“Greg Connors is back with the release of is his new EP Holographic Static Proportion; it’s rough around the edges, jarring at times, (occasionally even skull-rattling). This album has all the earmarks Connors has become known for, brutally capricious lyrics and a quick dark wit. As a writer, he continues to mine the rubble of human relationships for nuggets of understanding and tenderness amongst the fury and confusion. A versatile storyteller, Connors will draw you in, hit you hard where it hurts and probably give you a good laugh as well.
Where were you when that tree fell in the forest? Check out Holographic Static Proportion and see what you hear…” -Catherine Swan
Recently I had the opportunity to interview Greg Connors about his new single “Future Nostalgia.” As I was listening, I was so drawn into the track, which prompted further listening to Connors’ vast cannon of eclectic material. I found his songs speak to me in a familiar voice, both vulnerable and comfortable. His melodic, yet ‘cut the crap’, self-styled phrasing dances with a deliberately off-kilter, sweetly angular guitar motion.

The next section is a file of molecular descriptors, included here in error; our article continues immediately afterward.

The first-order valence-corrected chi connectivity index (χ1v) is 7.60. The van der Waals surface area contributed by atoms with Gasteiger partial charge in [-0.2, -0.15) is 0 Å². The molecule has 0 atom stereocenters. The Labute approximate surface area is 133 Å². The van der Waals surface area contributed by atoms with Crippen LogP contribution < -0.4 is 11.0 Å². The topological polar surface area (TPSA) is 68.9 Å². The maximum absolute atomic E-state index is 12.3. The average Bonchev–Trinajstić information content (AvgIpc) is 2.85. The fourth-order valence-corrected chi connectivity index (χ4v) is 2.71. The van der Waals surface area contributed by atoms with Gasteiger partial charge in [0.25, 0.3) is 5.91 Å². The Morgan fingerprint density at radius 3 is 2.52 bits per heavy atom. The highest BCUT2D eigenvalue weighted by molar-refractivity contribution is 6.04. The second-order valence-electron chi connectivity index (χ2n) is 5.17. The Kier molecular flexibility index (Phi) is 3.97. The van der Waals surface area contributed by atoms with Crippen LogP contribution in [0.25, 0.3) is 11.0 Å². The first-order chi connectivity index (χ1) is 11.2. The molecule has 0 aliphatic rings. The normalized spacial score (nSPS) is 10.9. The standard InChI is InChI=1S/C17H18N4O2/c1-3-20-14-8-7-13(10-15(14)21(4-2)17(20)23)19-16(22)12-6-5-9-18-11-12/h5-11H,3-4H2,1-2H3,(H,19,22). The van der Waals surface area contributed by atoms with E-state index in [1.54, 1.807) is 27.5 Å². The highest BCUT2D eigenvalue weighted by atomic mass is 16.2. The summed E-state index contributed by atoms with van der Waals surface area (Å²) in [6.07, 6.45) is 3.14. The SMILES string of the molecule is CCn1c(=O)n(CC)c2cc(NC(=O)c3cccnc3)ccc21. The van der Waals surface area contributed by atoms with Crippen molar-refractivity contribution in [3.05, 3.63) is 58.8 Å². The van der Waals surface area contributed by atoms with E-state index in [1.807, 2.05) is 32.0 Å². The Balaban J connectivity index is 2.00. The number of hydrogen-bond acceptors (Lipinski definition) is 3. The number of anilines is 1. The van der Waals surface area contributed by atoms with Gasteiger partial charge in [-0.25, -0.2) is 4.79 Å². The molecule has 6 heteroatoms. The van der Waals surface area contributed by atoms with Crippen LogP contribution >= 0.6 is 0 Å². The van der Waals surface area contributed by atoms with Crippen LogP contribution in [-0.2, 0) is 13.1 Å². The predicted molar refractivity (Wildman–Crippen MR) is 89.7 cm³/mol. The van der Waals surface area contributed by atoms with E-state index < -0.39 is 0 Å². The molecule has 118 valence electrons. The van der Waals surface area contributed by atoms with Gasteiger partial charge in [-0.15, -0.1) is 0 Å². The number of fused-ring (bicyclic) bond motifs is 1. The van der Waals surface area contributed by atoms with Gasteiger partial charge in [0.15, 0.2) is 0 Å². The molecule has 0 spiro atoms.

Around the age of 18, I was in a Pop Punk/Hardcore band called “All That.” At the time that was the style of music I wanted to work with, but at the same time, I wanted to mess around with some acoustic songwriter stuff. So I figured, on the side, I’d start my own solo acoustic project. Of course, I needed a name, but I didn’t want to go with my own name. I wanted an artist name, something that stood out. So that’s when I went through the good old music library and came across one of my all-time favorite songs. Among the Wildflowers.
I can always pinpoint the moment when an art form grabs me. Whether it has been music, film, or literature, I have always had that clear, definitive moment that made me fall in love. My love for each of these art forms came together when I created Bleakhaus.
Genu is an art and a philosophy. It is at its very core a story, spanning lifetimes of love and tragedy. Reincarnation and renewal are its biggest themes. With subtle social and religious contexts that shed light on a personal transformation through the quest of finding the self.